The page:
of fabrication, the probable error to be expected when the wire is used
at other temperatures and pressures and when correction equation (ll)
is applied is substantially the same as the probable error shown in
figure ll(a). The probable errors shown in figures 11(a) and (b) rep-
resent probable errors on the order of 1/4 and 1/2 percent, respec-
tively, in temperature measurements.







NACA RM E54G22a


It should be pointed out that the,results reported herein are
strictly applicable only for butt-welded wires of great length compared
with their diameters (L/D > 50), perpendicular to the gas stream, and
in a region free from interfering bodies. Should thermocouple wires
be mounted in a holder of comparatively large diameter, large differences
may be observed in the relation of A to M as a result of the inter-
ference effects; such a configuration would require calibration. The
effect of the interference of the support is illustrated by the data
published in reference 8 for a particular design of bare-wire type
thermocouple probe. These data are also indicated in figure ll(a) for
comparison with the data on very long isolated wires.


Lewis Flight Propulsion Laboratory
National Advisory Committee for Aeronautics
Cleveland, Ohio, July 23, 1954


REFEREE NC ES

1. Freeze, Paul D.: Bibliography on the Measurement of Gas Tempera-
tures. Circular 513, Nat. Bur. Standards, Aug. 20, 1951.

2. Scadron, Marvin D., and Warshawsky, Isidore: Experimental Determi-
nation of Time Constants and Nusselt Numbers for Bare-Wire Thermo-
couples in High-Velocity Air Streams and Analytic Approximation
of Conduction and Radiation Errors. NACA TN 2599, 1952.

3. Johnson, H. A., and Rubesin, M. W.: Aerodynamic Heating and Convec-
tive Heat Transfer Summary of Literature Survey. Trans. A.S.M.E.,
vol. 71, no. 5, July 1949, pp. 447-456.

4. Kennard, Earl H.: Kinetic Theory of Gases. First ed., McGraw-Hill
Book Co., Inc., 1938.

5. Scadron, Marvin D.: Analysis of a Pneumatic Probe for Measuring
Exhaust-Gas Temperatures with Some Preliminary Experimental Results.
NACA RM-E52All, 1952.

6. Pinkel, Benjamin, and Turner, L. Richard: Thermodynamic Data for the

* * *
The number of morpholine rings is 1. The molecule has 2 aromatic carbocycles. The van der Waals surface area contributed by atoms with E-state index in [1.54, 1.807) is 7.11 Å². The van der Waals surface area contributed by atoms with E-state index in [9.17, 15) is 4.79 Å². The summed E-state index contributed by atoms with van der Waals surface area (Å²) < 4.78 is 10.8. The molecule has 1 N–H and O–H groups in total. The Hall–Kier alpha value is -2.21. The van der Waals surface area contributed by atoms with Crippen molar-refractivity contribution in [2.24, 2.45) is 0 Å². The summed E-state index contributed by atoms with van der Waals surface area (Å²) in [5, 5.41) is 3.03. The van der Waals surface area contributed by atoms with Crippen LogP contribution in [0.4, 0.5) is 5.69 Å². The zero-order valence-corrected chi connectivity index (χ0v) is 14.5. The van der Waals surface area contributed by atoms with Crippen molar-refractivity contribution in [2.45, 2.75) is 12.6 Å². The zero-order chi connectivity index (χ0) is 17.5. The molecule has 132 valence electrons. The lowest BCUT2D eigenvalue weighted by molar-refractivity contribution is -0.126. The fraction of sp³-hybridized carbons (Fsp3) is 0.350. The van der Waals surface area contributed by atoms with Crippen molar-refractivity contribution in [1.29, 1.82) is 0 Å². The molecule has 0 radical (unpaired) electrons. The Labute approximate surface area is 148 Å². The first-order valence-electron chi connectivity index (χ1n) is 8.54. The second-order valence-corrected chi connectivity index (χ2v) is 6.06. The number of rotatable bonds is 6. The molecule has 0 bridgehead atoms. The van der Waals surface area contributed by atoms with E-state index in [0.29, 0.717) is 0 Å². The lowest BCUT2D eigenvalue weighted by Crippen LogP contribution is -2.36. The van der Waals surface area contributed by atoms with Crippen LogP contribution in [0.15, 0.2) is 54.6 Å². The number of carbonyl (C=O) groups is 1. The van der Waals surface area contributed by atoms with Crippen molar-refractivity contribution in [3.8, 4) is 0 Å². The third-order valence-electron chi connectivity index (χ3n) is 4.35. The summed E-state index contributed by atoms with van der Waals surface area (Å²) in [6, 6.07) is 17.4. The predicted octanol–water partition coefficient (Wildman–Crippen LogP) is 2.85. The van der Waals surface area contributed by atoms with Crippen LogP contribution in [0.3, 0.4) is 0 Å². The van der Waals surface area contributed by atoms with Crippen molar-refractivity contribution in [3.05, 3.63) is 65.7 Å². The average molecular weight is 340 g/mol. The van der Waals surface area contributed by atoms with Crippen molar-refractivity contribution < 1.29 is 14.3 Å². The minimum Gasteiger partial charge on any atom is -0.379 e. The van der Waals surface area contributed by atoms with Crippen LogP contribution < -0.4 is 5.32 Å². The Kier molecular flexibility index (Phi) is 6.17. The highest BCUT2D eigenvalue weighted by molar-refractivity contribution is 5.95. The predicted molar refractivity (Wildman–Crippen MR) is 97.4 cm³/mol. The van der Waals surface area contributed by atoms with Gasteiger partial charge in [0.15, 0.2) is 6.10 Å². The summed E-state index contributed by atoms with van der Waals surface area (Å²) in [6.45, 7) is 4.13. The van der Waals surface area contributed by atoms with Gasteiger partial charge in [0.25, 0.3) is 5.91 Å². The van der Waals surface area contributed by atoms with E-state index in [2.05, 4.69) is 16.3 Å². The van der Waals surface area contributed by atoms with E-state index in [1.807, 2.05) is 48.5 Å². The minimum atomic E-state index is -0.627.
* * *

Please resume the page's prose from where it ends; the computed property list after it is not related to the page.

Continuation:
Computation of the Performance of Exhaust-Gas Turbines. NACA WR
E-23, 1945. (Supersedes NACA ARR 4B25.)

7. Gowen, Forrest E., and Perkins, Edward W.: Drag of Circular Cylin-
ders for a Wide Range of Reynolds and Mach Numbers. NACA TN 2960,
1953. (Supersedes NACA RM AKSC20.)

8. Scadron, Marvin D., Warshawsky, Isidore, and Gettelman, Clarence C.:
Thermocouples for Jet-Engine Gas Temperature Measurement. Proc.
Inst. Soc. Am., Paper No. 52-12-3, vol. 7, .1:2, pp. 142-148.









NACA RM E54G22a


To atmosphere


Typical wall thermocouple


Pressure tubes


Insulating firebrick













hromel


hromel









'erence thermocouple


38From combustor
From combustor '------


Figure 1. Schematic diagram of test apparatus showing typical thermocouple installation.
(Pressure tubes and reference thermocouple are shown in same plane as test
thermocouples for convenience. Actual installation was perpendicular.)









NACA RM E54G22a


.04



CO
03 -O 1- --




O Total
.02 temperature,
T,
<> OR

0 0 540
S960
.01 1460
0 1960




0
.2 .3 .4 .5 .6 .7 .8 .9 1.


Mach number, M


FP-ire 2. Unmachined 0.040-inch chromel-alumel at various temperatures.
,Ic pressure, 30 inches mercury absolute; reference total tempera-
ture, 5400 R.


0









NACA RM E54G22a


.U4 -0- -E-

0 .


00

.032
_A A
.02




00







.05
oil
0---- -- --- --- -- --- -- ------- -- --- -- --__ --__ _


.05 r-- ---- -- -- ---j-- --i ---- ]--i-- --i ----i--
<












Total
.02 temperature,
T
o o








0 540
ID 2 1010
.01 0 1510
SA 2010




.2 .3 .4 .5 .6 .7 .8 .9 1.0
Mach number, M

Figure 3. Unmachined 0.020-inch chromel-alumel at various temperatures.
Static pressure, 30 inches mercury absolute; reference total tempera-
ture, 5400 R.
.01 -- -- -'- -- -- -- --- 0 1510 --









ture, 540 R.


)









NACA RM E54G22a


0 0 0 0


0 0


o 0
o A

0



0
0









0 <
-- -- -- -- -- -- -- -- ^ ^ -



0 0 0 0


S960
o

QTotal


146OR
0" 0 525
1 960
-_-- -- 0 1460
A 1960




2 .3 .4 .5 .6 .7 .8 .9 1.
Mach number, M

Figure 4. Unmachined 0.020-inch platinum 13 percent rhodium platinum
at various temperatures. Static pressure, 30 inches mercury absolute;
reference total temperature, 540 R.


0


.01




0


.05




.04




.03

AO


.02




.01









NACA RM E54G22a 13


.06














<0 0
.04.





.03--




Total
.02- -i OL temperature,
T,


0 525
0> i 960

U O A 1960



C __

.2 .3 .4 .5 .6 .7 .8 .9 1.0
Mach number, M

Figure 5. Unmachined 0.010-inch platinum 13 percent rhodium platinum